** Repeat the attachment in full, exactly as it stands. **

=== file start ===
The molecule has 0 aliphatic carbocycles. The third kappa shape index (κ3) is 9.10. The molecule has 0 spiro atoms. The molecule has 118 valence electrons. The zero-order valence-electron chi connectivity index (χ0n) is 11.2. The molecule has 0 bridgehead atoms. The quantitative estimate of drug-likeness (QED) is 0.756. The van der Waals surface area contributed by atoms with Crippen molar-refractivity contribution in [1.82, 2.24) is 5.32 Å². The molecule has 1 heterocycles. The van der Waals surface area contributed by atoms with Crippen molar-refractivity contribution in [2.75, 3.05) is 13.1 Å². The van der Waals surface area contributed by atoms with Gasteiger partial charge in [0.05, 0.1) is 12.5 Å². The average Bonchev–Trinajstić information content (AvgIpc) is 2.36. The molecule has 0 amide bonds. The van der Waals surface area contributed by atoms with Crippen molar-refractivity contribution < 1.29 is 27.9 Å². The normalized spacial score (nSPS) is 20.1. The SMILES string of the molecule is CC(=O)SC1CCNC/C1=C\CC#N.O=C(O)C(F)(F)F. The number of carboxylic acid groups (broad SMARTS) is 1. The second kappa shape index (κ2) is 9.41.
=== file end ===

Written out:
The molecule has 0 aliphatic carbocycles. The third kappa shape index (κ3) is 9.10. The molecule has 0 spiro atoms. The molecule has 118 valence electrons. The zero-order valence-electron chi connectivity index (χ0n) is 11.2. The molecule has 0 bridgehead atoms. The quantitative estimate of drug-likeness (QED) is 0.756. The van der Waals surface area contributed by atoms with Crippen molar-refractivity contribution in [1.82, 2.24) is 5.32 Å². The molecule has 1 heterocycles. The van der Waals surface area contributed by atoms with Crippen molar-refractivity contribution in [2.75, 3.05) is 13.1 Å². The van der Waals surface area contributed by atoms with Gasteiger partial charge in [0.05, 0.1) is 12.5 Å². The average Bonchev–Trinajstić information content (AvgIpc) is 2.36. The molecule has 0 amide bonds. The van der Waals surface area contributed by atoms with Crippen molar-refractivity contribution < 1.29 is 27.9 Å². The normalized spacial score (nSPS) is 20.1. The SMILES string of the molecule is CC(=O)SC1CCNC/C1=C\CC#N.O=C(O)C(F)(F)F. The number of carboxylic acid groups (broad SMARTS) is 1. The second kappa shape index (κ2) is 9.41.